The Kontinental Hockey League announced the cooperation with the American food and beverage giant, PepsiCo and signed a one year agreement for the 2013-14 season.
PepsiCo was formed in 1965 with the merger of the Pepsi-Cola Company and Frito-Lay, Inc. Since then, the company has expanded from its brand product Pepsi to a broader range of food and beverage brands. In 2001, PepsiCo added Gatorade, a sports drink made popular by big name athletes, to its product portfolio. With its product lines, the company generated retail sales of more than $1 billion dollars each as PepsiCo's products found their way to more than 200 countries worldwide and annually exceeding $60 billion in revenue.
In recent years, the KHL has already made great strides in giving a league a truly international flavor, from the induction of the Latin script on jerseys to making its website equally accessible in English. Partnering with a US-based company like PepsiCo is another major step in making that transition.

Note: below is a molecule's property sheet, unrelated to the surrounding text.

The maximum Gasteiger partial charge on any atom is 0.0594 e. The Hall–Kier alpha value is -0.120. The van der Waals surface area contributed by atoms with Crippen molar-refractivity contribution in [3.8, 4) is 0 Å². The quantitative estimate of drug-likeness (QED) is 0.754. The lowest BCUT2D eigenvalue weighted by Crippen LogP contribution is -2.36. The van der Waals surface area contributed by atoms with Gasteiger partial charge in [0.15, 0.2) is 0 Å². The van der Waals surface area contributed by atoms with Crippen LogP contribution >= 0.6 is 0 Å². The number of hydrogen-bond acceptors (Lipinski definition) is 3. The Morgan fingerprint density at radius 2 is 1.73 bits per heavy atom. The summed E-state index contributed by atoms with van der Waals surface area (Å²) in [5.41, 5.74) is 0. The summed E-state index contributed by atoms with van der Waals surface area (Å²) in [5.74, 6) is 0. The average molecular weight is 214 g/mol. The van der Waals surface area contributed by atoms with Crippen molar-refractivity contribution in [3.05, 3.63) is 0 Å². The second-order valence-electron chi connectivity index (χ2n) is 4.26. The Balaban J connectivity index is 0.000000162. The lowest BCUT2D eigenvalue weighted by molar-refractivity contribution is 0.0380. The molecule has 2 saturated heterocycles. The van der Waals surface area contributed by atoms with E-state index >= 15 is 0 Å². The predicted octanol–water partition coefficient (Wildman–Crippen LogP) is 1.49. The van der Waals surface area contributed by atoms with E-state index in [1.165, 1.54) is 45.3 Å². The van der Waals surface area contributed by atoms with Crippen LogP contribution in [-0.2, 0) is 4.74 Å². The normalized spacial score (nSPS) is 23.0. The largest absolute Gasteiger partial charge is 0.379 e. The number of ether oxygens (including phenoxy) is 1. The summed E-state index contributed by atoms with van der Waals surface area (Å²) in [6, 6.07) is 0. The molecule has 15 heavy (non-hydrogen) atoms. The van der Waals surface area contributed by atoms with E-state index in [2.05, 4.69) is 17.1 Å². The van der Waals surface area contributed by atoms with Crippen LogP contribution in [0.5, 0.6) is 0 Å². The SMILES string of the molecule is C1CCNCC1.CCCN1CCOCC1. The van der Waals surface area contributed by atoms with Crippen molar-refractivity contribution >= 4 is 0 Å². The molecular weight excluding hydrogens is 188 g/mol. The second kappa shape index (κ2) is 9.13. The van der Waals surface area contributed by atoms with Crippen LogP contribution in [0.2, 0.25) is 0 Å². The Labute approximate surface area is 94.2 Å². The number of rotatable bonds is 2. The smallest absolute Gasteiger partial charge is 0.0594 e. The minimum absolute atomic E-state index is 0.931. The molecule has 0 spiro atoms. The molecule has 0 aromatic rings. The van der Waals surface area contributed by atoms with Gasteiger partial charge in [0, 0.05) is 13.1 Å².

KHL Commerce and Communications VP, Ilya Kochevrin, was quoted saying:
“The most important factor for us is that the market recognizes the KHL brand as a beneficial and attractive partner. Cooperation with PepsiCo, is an opportunity for us to show that the KHL attracts world-famous brands.”
The financial importance of this deal is obvious, but the commercial impact behind an American brand taking on a hockey partnership with a league other than the NHL, a league that is basically threatening NHL's status as the No1 hockey league in the world, has to feel slightly worrisome to Gary Bettman, commissioner of the National Hockey League.
This rings especially true when that league, formerly a heaven for Soviet defectors and later a lime-light for superstars such as Alexander Ovechkin, now has trouble attracting young, already drafted Russian starts such as Evgeny Kuznetsov (who still has reservations about making the transition to the NHL) and is losing prominent players on lucrative NHL contracts, such as Ilya Kovalchuk.
One thing is certain, as with the Kovalchuk NHL retirement and following SKA contract, the hockey landscape is continuing to change, more and more in KHL's favor.